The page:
The Friday Facepalm: business news for Nov. 15, 2013

WTF is wrong with these people? (I’m looking at you Kellogg’s, JP Morgan and especially Yahoo!)

Do you ever wonder what goes through the minds of those charged with making important decisions for big companies? Other than a stiff breeze, I mean. Let’s start with a fun one.

But if you don’t retweet, fuck ’em.

[sigh]

Then there was this little miscalculation by the good folks at JP Morgan. Let’s have a Twitter Q&A where people can get to know one of our bigwigs a little better. You know, because kids love the Tweeters. Of course, this happened.

And this.

And this.

And these.

There’s so much I could add here, and absolutely none of it is necessary.

Finally, Yahoo! has stepped in it. Unfortunately, the “it” here is something that’s been stepped in before and you’d think they’d have learned from the mistakes of others.

You may have heard the story about the company some years back that instituted a new policy. Each year it was going to fire the bottom 10% of performers in each department. If you’re a certain type of, ummm, thinker, this might look like a good idea. Get rid of the deadwood!

Hold that thought. While there’s a good bit of finger-pointing and he-said-she-saiding going on, it appears that Yahoo! CEO Marissa Meyer issued an edict that was interpreted as a command to implement the Bell Curve and assign some Fs, no matter what.

At question is the “Quarterly Performance Review,” which “forces managers to rank some of their staff with designations of ‘Occasionally Misses’ and ‘Misses,’ even if it is not the case, via what is essentially a modified bell curve.” Managers felt they had to give failing grades to employees who were performing adequately or above.

Mayer reportedly denied it in an internal meeting, and told her staff that the process wasn’t being deployed correctly. All Things D says that this post came in to the message board while Meyer was still talking:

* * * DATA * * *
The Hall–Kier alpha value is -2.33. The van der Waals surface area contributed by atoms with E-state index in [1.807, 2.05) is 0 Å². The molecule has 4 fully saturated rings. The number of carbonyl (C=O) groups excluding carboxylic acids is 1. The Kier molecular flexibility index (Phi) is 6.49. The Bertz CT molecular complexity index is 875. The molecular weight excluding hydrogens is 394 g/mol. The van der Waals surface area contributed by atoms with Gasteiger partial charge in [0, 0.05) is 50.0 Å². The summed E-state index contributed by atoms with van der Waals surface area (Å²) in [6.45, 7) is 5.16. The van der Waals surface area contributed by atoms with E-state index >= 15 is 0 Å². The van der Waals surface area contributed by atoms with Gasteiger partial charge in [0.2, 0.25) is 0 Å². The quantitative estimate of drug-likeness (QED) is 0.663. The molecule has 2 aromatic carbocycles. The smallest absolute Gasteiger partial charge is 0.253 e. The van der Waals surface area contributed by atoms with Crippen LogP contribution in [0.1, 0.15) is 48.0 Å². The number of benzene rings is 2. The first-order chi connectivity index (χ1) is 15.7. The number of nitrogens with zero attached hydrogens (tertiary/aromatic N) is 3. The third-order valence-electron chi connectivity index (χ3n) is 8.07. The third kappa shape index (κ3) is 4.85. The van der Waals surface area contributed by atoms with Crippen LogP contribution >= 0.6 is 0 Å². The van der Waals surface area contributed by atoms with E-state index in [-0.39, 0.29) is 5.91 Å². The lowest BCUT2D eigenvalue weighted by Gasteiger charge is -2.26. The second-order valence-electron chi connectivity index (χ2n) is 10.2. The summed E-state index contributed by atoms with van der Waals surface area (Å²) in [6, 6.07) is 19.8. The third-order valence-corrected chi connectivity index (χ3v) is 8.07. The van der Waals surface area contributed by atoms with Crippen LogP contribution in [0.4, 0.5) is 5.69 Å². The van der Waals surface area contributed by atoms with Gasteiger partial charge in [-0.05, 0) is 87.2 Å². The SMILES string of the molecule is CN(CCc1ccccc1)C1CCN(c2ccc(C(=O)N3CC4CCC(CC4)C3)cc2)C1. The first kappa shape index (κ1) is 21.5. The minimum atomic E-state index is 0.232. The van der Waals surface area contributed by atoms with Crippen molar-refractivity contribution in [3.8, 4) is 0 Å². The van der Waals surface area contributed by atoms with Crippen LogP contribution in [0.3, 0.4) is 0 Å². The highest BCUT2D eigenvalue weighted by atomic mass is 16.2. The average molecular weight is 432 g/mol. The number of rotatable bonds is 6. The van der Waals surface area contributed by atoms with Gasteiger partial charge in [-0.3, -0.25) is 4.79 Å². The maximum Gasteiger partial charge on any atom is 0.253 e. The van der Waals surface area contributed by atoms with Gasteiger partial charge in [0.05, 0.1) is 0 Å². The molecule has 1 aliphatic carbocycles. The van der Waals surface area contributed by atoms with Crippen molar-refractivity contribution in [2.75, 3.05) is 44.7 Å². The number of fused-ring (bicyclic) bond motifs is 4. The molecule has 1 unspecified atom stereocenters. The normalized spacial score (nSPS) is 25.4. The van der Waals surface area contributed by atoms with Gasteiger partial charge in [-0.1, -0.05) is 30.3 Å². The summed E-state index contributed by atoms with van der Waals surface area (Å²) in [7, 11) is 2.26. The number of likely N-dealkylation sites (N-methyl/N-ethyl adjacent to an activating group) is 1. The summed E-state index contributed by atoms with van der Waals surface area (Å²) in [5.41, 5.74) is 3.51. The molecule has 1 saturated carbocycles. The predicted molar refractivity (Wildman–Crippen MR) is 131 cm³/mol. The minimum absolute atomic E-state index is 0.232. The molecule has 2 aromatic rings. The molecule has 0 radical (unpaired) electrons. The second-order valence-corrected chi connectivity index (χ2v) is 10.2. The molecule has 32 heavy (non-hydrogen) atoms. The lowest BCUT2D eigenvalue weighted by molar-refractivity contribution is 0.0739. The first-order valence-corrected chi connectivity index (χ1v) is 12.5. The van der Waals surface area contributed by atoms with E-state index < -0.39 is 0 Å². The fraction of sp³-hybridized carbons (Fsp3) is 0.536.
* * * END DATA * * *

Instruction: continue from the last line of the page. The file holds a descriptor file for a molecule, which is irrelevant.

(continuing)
It is 100% true that managers are told they need to put someone in occasionally misses to meet the distribution. It is not a cop out, as you mention. We are told, very clearly, that we have to rank someone low. So, forced ranking is in place, regardless of what Marissa thinks is happening. Maybe it’s not supposed to happen — but Marissa needs to make this very clear to upper management before they have us force rank next time.

Former GE CEO Jack Welch is famous for promoting this philosophy – called, among other things, the “vitality curve” – and other companies have used it in recently years. It is sometimes credited with driving success, although there are critiques that suggest it can be counterproductive. (And I suspect that a lot of those attributing success to it are fanboys motivated more by ideology than hard examination of the facts. I could be wrong, but it wouldn’t the first time data had been filtered through the lens of dogma.)

I have a former colleague who’s familiar with a case where the vitality curve was implemented in a very large financial services corporation. It wasn’t long, he said, before it was quickly disimplemented. There were two big issues. First while there are underachievers in a lot of departments in just about every large company, there are also groups that are stocked to the gills with really good people. As in, the worst guy in the department would be a top 10% performer in any other company in the industry. But this policy made no allowances for that and thus set about firing a lot of extremely talented folks. One assumes that it wasn’t long before the competition got a little better.

The second problem was an HR issue. It turned out that in this company the attack on the bottom 10% was hitting minority groups disproportionality. While it isn’t true that minorities are the laggards in all companies, or even most of them, it was the case for this one, and you can imagine the Chief HR Officer wetting him/herself when data hit the desk indicating that the corporation was systematically turfing a protected class.

A lot of people know about these cases and spout them as though this is how things ought to by god be done. I was employed by such a business not so many years ago, one run by a pack of folks who were considerably less bright than they imagined, and I remember how they brought in a consultant a few days after a round of layoffs to tell us all how lucky we still were to have jobs. He, being the enterprise-class fuckwit that he was, brought the fire-the-bottom-10% case to bear in illustrating how much tougher it really could be out there.

If any of those geniuses are reading, you now have, as Paul Harvey would have said, the rest of the story.

Expect a sharp reversal in course from Yahoo! in the coming days.

So there are your business doofuses of the week. Have a nice Friday, and enjoy your weekend.

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